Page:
Institute for Professional Health Legislative Staff Development. UNC.

  • They take forever even to answer the simplest question(s). Then they are late with the results.
  • What is this stuff they write? Who can understand it?
  • They’re always hedging. I can’t get a straight answer.
  • They don’t answer the question I thought I asked.
  • They take little responsibility for the implications of their findings.
researchers views of policy makers
Researchers Views of Policy Makers
  • They don’t ask researchable questions.
  • They don’t accept uncertainty. They don’t accept that reducing uncertainty costs more money.
  • They don’t appreciate the influence of publish or perish on my life.
  • They want unrealistic turn-around for results.
  • They expect me to drop everything and delivery results for policy input.
  • They want “bottom line” answers to take them off the policy hook.
  • They can’t be trusted with my results—misinterpret/misuse my results.

Source: Williams C. Director Office of Health Information, AHRQ. Presentation to 2000 Summer

Institute for Professional Health Legislative Staff Development. UNC.

with this culture clash how can researchers affect policy
With this Culture Clash, How Can Researchers Affect Policy?

Researchers need to understand the policy making process

Need to design policy-relevant research and be aware of policy time constraints

Researchers need to disseminate research findings in language and mediums that policy makers will understand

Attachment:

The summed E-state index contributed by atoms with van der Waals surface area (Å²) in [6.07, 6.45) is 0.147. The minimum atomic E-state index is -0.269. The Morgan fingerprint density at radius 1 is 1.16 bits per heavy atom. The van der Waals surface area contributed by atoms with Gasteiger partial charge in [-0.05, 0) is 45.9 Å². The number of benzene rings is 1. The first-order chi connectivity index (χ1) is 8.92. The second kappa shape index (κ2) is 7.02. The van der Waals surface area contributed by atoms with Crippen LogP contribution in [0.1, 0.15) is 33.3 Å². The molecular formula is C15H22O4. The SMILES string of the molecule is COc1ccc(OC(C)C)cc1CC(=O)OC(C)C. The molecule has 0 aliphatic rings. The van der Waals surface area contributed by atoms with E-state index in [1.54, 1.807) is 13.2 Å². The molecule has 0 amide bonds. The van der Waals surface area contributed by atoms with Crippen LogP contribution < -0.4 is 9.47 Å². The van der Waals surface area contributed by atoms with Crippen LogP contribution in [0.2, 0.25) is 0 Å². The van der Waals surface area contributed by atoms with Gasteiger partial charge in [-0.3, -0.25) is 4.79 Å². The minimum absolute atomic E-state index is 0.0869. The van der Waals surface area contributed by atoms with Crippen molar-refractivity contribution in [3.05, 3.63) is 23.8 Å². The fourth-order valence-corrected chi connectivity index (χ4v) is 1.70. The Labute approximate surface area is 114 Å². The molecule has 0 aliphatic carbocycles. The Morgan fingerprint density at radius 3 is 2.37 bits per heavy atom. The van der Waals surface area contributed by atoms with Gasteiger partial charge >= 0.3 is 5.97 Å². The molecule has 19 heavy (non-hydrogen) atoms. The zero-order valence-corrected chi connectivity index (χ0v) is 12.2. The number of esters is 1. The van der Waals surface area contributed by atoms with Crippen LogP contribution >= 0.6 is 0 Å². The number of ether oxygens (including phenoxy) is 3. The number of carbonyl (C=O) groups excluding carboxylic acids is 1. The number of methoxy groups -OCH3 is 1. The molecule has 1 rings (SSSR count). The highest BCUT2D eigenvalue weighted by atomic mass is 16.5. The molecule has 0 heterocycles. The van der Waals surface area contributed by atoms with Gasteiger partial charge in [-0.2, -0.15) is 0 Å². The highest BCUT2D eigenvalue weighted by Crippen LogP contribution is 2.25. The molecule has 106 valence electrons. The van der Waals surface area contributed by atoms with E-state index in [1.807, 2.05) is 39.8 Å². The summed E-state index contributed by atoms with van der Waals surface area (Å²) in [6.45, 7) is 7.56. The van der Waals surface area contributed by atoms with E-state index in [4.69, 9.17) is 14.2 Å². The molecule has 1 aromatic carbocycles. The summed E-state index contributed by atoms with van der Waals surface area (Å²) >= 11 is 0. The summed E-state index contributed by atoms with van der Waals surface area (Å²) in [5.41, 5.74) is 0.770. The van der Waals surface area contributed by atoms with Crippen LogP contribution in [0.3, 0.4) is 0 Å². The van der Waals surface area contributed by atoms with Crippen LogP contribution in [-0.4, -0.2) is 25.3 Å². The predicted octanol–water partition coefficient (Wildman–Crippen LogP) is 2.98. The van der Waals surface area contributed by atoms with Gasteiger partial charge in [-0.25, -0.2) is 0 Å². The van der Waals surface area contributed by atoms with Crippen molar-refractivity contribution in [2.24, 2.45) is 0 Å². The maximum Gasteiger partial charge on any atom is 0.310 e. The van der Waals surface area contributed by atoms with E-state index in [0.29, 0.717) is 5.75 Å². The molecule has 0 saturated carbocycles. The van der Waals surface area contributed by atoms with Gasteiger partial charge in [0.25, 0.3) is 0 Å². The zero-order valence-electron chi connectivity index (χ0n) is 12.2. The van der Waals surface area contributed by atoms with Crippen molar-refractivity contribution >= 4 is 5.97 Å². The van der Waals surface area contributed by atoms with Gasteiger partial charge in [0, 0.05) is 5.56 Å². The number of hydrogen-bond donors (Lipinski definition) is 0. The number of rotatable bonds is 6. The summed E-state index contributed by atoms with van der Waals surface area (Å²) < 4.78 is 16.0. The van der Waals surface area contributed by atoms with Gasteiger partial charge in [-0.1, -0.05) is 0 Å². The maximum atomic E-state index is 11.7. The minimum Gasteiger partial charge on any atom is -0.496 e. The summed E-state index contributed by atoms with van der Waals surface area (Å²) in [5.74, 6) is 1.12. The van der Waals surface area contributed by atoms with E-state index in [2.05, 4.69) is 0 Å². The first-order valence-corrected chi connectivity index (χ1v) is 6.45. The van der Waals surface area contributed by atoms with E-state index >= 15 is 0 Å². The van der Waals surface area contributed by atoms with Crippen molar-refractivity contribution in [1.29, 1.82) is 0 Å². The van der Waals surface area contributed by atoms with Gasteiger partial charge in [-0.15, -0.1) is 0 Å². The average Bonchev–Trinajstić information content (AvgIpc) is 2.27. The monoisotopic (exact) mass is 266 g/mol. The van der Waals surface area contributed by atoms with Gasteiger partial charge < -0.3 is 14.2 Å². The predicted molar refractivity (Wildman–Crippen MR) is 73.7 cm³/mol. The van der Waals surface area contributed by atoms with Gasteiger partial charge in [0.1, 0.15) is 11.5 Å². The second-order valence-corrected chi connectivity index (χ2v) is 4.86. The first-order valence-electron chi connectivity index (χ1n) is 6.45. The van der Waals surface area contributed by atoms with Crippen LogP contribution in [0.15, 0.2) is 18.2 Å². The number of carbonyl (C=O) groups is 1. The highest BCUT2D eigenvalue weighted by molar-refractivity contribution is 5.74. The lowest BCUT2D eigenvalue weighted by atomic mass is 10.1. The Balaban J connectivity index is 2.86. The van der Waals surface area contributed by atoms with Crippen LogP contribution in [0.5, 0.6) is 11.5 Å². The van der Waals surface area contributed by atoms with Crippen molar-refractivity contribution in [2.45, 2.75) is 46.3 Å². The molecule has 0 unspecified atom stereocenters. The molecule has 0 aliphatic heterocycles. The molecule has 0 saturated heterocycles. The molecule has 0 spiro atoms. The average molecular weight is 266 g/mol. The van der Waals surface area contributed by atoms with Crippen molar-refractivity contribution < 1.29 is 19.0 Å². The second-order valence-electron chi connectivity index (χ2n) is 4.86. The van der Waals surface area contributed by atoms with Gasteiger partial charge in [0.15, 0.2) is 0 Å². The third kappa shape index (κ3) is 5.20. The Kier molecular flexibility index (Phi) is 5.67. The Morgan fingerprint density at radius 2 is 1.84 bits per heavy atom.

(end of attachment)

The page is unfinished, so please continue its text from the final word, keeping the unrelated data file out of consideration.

Researchers can become directly involved in the policy making process or can work with advocates

Source: McBride et al. 2008. “Bridging Health Research and Policy: Effective Dissemination Strategies,” Amer J of Public Health Management Practice 14(2).

five strategies
Five Strategies

Five strategies as crucial for researchers and funders to follow:

Engage end users when framing research.

Tailor the design of products to meet the needs of the diversity of end users interested in health research.

Make research products easily accessible to end users.

Expand contact and working relationships with end users

Invest in developing greater capacity for effective dissemination.

Source: McBride et al. 2008. “Bridging Health Research and Policy: Effective Dissemination Strategies,” Amer J of Public Health Management Practice 14(2).

engage end users when framing research
Engage end users when framing research
  • Establish a “research to policy network” composed of researchers and users